From the acclaimed author of Crescent, called “radiant, wise, and passionate” by the Chicago Tribune, here is a vibrant, humorous memoir of growing up with a gregarious Jordanian father who loved to cook. Diana Abu-Jaber weaves the story of her life in upstate New York and in Jordan around vividly remembered meals: everything from Lake Ontario shish kabob cookouts with her Arab-American cousins to goat stew feasts under a Bedouin tent in the desert. These sensuously evoked meals in turn illuminate the two cultures of Diana’s childhood—American and Jordanian—and the richness and difficulty of straddling both. They also bring her wonderfully eccentric family to life, most memorably her imperious American grandmother and her impractical, hotheaded, displaced immigrant father, who, like many an immigrant before him, cooked to remember the place he came from and to pass that connection on to his children.
As she does in her fiction, Diana draws us in with her exquisite insight and compassion, and with her amazing talent for describing food and the myriad pleasures and adventures associated with cooking and eating. Each chapter contains mouthwatering recipes for many of the dishes described, from her Middle Eastern grandmother’s Mad Genius Knaffea to her American grandmother’s Easy Roast Beef, to her aunt Aya’s Poetic Baklava. The Language of Baklava gives us the chance not only to grow up alongside Diana, but also to share meals with her every step of the way—unforgettable feasts that teach her, and us, as much about identity, love, and family as they do about food.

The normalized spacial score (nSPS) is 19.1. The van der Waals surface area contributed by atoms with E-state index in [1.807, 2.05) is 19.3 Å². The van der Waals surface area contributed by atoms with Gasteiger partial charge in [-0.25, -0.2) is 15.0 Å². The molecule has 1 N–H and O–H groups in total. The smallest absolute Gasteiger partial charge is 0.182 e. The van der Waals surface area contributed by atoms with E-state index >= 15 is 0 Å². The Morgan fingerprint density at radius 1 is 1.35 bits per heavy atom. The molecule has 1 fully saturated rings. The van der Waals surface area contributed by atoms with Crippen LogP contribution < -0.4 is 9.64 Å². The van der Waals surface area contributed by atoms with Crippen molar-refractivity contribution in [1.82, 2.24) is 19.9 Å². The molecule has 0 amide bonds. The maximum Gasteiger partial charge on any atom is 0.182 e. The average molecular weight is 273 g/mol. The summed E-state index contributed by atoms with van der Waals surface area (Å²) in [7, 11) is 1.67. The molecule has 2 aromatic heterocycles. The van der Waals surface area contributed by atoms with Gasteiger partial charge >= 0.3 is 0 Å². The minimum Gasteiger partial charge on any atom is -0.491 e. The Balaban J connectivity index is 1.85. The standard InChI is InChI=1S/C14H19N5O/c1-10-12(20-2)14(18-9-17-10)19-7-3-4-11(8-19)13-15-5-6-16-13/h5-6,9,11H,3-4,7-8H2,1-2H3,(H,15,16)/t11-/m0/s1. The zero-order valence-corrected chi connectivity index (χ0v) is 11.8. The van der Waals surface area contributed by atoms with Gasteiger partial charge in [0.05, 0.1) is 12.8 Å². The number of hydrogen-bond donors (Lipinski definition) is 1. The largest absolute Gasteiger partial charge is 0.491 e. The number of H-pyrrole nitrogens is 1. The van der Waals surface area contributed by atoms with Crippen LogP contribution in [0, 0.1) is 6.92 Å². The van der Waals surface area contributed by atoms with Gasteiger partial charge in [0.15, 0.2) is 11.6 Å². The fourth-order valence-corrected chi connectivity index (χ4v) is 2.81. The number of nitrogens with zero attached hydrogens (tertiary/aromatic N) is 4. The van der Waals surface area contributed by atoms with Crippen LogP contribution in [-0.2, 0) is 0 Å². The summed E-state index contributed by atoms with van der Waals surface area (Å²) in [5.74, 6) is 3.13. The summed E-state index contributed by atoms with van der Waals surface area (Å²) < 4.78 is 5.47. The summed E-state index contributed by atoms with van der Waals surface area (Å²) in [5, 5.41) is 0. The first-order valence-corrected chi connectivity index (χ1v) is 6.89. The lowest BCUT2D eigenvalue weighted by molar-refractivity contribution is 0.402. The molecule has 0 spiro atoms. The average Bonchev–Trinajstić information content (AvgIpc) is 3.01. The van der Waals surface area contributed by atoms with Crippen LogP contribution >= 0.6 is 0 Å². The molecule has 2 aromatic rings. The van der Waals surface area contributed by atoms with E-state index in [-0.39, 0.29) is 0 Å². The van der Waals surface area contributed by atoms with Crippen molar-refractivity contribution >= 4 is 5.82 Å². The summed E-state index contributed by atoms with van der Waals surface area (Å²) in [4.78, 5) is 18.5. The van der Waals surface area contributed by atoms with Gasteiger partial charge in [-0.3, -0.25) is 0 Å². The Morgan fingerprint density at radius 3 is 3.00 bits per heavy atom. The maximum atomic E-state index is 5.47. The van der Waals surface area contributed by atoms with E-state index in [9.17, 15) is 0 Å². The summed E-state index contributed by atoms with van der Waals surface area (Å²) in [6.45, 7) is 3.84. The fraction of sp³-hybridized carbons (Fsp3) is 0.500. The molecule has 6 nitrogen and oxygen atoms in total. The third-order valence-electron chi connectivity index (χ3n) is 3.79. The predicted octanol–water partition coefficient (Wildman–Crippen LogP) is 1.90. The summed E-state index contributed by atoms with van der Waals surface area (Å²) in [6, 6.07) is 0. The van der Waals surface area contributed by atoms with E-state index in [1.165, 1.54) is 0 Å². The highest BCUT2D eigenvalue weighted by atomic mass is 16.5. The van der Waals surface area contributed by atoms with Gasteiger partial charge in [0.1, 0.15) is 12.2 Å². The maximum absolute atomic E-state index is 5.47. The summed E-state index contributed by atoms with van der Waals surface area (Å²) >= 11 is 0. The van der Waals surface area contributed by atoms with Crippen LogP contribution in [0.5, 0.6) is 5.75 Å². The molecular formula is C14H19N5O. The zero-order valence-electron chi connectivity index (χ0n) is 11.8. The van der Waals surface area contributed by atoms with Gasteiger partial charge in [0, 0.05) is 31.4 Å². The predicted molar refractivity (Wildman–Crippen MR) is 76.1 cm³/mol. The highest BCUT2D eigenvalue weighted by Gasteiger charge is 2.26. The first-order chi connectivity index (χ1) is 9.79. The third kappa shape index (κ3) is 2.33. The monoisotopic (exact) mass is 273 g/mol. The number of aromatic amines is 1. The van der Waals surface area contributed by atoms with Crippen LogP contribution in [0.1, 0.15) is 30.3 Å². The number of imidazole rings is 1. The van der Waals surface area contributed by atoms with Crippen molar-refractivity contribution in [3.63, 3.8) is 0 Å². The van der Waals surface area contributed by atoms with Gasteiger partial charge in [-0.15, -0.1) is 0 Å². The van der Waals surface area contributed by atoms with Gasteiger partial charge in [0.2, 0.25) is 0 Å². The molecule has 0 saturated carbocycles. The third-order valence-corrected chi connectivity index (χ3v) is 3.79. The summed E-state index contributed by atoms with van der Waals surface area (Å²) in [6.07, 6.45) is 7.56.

"A culinary memoir that's as delectable for its stories as for its accompanying recipes. . . . Rich, dense, and flavorful" —Entertainment Weekly
"Wonderful, touching and funny. . . . Honest and precise. . . . Abu-Jaber explores [her cultural] duality with a generous spirit and clear-eyed vision. . . . A lush and lyrical memoir." —The Miami Herald
"Incredibly powerful. . . . The world described is so strange and sumptuous, the characters so large and comedic, and the descriptions of the food so enveloping and mouthwatering that you want to climb into this world and make it your own." —The Oregonian
"Exquisite. . . . With humor and grace, the author explores timeless topics of love, cultural adjustments and what being rootless means. . . . [Abu-Jaber] takes us on an insightful journey. . .we ought not to miss."
—The Seattle Times
"Truly charming. . . . A fascinating memoir of confused exile, great food, and home truths."
—O, The Oprah Magazine
WINNER - New York Public Library Books for the Teen Age
Diana Abu-Jaber is the author of Crescent, which was awarded the 2004 PEN Center USA Award for Literary Fiction and the Before Columbus Foundation’s American Book Award, and was named one of the twenty best novels of 2003 by The Christian Science Monitor. She is also the author of Arabian Jazz, which won the 1994 Oregon Book Award and was nominated for the PEN/Faulkner Award. She teaches at Portland State University and divides her time between Portland and Miami. Her website is www.dianaabujaber.com.